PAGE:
Of Laziness and Lack of Imagination


So I’m reading Hocus Pocus right now, and the chapter I just finished ended with the line, “I have lifted this speech from Bartlett’s Familiar Quotations. If more people would acknowledge that they got their pearls of wisdom from that book instead of the original, it might clear the air.”  I guess that’s saying something about how contrived everything is.  I think I just ruined that line.

Anyway, it gets worse: It turns out that the entirety of Bartlett’s Familiar Quotations is available online.  Today, a person can simply search for a keyword or author to match the sentiment they want to convey but aren’t savvy enough to manage on their own.  They don’t even have to flip through the book.

I tried writing the other day; Matt gave me a book that has a writing workshop in it–I mean, the book is a writing workshop–by Ursula K. LeGuin, whom, if you know a thing about me, you know I admire very much.  She’d probably be appalled at that sentence, though.  Anyway, I tried the first exercise, which is all about sound–writing with the sound of your language in mind, the cadence of your sentences and phrases, the texture of the words.  I found it horrible to try.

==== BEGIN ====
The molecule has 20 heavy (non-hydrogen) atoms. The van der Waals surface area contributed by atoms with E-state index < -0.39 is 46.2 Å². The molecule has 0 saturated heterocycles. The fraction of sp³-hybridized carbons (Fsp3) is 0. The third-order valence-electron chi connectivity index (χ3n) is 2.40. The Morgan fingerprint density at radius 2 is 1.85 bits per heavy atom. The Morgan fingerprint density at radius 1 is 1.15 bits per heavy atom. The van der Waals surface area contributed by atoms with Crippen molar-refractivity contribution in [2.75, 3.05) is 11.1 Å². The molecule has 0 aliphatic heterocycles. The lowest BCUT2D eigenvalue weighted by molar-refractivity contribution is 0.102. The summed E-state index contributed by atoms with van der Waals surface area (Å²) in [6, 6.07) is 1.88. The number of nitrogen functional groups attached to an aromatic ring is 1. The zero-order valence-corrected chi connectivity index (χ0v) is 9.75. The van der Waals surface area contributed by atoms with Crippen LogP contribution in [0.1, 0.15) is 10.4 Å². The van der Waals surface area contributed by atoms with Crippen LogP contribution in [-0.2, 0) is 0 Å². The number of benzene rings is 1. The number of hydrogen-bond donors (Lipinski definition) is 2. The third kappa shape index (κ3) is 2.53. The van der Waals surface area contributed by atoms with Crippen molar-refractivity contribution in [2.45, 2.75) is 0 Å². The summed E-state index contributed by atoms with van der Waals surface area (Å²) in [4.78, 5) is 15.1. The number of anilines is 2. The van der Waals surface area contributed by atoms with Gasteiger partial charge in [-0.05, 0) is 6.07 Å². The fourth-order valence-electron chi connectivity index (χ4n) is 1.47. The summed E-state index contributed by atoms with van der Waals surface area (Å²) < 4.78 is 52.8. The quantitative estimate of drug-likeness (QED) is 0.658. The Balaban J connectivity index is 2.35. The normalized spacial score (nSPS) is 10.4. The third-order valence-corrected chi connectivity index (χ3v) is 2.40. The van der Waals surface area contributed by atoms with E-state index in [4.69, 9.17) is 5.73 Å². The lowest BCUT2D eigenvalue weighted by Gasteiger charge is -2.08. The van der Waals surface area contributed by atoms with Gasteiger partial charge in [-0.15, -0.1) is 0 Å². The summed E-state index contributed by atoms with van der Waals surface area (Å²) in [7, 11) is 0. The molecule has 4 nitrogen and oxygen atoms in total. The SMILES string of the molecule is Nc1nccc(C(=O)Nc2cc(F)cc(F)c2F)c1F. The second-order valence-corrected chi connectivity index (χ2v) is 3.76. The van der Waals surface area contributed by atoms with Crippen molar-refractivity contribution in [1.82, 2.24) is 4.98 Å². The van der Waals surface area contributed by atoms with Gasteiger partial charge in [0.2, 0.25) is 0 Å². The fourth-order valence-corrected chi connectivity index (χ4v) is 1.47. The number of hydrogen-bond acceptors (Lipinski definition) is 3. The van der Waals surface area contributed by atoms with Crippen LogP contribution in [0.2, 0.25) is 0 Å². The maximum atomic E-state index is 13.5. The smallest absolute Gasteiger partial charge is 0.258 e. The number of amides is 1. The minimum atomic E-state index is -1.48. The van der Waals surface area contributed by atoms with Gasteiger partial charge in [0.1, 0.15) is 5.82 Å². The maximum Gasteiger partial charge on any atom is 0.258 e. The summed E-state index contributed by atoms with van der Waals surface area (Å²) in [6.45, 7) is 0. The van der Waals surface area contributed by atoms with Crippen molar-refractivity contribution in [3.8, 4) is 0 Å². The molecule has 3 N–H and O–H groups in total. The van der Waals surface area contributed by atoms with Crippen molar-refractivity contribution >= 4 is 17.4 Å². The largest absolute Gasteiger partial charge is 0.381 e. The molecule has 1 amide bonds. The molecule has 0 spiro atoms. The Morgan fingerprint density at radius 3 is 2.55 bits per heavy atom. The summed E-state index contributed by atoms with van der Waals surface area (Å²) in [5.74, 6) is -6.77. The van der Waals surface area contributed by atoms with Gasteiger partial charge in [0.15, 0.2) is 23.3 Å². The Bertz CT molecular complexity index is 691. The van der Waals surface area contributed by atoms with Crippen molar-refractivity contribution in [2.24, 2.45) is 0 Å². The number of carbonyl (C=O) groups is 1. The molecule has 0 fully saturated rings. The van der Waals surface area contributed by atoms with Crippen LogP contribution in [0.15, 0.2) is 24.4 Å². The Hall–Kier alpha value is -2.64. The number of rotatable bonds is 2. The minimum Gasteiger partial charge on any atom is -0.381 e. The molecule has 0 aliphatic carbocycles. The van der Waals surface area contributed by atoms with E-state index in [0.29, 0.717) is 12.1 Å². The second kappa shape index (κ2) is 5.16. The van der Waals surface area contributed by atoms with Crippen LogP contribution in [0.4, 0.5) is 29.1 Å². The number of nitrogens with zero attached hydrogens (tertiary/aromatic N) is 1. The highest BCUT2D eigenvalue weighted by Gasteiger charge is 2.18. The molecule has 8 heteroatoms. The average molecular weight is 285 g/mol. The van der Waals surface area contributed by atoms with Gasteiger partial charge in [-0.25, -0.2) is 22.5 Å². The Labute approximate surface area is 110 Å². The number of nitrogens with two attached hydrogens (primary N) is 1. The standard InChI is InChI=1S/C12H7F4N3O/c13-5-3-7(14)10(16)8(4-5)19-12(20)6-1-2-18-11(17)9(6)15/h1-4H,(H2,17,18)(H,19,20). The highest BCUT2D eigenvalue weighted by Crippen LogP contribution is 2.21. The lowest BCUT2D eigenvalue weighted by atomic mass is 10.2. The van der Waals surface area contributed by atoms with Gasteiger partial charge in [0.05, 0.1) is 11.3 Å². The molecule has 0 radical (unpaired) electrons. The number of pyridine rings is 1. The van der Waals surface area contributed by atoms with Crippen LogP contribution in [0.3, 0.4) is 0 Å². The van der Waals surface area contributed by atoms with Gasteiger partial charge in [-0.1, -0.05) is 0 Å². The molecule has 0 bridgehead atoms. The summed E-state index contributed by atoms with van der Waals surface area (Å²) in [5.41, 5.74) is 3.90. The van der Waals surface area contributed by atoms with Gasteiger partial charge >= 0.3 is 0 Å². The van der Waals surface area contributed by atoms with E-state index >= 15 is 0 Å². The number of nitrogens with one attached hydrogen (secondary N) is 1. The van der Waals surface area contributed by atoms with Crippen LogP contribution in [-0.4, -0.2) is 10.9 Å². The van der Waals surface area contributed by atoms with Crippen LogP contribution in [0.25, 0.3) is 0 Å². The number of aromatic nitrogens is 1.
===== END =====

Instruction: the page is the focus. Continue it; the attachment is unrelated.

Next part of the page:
I ended up writing something about an empty theater.  There were a lot of round sounds in it.  I am a very unimaginative sort; I honed in on the word ‘sound’ and couldn’t get any further than that.  Per usual, after I got over the initial disappointment in myself, I was more interested in the image that I happened to write about than the actual writing.  Now, though, I think I find the image quite easy to read–TOO easy to read–and not a bit intriguing.  An empty theater.  At least I wasn’t on the stage.  God.

The follow-up questions about it actually were quite interesting, though; things like, “Why did you hate this so much?  What is wrong with you?”


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